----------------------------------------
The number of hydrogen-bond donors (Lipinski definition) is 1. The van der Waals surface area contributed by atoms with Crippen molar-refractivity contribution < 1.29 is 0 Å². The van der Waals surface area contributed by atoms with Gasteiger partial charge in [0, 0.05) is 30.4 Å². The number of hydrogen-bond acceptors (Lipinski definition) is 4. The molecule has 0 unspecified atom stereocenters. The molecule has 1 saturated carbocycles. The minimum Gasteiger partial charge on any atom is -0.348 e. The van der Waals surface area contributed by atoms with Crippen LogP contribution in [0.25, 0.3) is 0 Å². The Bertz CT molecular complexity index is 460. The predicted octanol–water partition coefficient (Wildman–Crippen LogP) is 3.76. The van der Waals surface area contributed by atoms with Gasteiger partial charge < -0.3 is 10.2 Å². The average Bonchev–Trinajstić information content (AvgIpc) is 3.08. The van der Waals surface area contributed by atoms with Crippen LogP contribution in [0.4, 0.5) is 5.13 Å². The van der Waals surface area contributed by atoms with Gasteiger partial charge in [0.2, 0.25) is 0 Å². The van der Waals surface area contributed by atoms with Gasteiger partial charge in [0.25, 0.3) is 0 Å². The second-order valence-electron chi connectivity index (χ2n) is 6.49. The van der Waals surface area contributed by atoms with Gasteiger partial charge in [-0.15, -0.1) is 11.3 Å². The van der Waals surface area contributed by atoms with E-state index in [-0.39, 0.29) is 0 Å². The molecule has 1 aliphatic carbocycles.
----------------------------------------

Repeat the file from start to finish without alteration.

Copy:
The number of hydrogen-bond donors (Lipinski definition) is 1. The van der Waals surface area contributed by atoms with Crippen molar-refractivity contribution < 1.29 is 0 Å². The van der Waals surface area contributed by atoms with Gasteiger partial charge in [0, 0.05) is 30.4 Å². The number of hydrogen-bond acceptors (Lipinski definition) is 4. The molecule has 0 unspecified atom stereocenters. The molecule has 1 saturated carbocycles. The minimum Gasteiger partial charge on any atom is -0.348 e. The van der Waals surface area contributed by atoms with Crippen LogP contribution in [0.25, 0.3) is 0 Å². The Bertz CT molecular complexity index is 460. The predicted octanol–water partition coefficient (Wildman–Crippen LogP) is 3.76. The van der Waals surface area contributed by atoms with Gasteiger partial charge < -0.3 is 10.2 Å². The average Bonchev–Trinajstić information content (AvgIpc) is 3.08. The van der Waals surface area contributed by atoms with Crippen LogP contribution in [0.4, 0.5) is 5.13 Å². The van der Waals surface area contributed by atoms with Gasteiger partial charge in [0.2, 0.25) is 0 Å². The van der Waals surface area contributed by atoms with Gasteiger partial charge in [0.25, 0.3) is 0 Å². The second-order valence-electron chi connectivity index (χ2n) is 6.49. The van der Waals surface area contributed by atoms with Gasteiger partial charge in [-0.15, -0.1) is 11.3 Å². The van der Waals surface area contributed by atoms with E-state index in [-0.39, 0.29) is 0 Å². The molecule has 1 aliphatic carbocycles.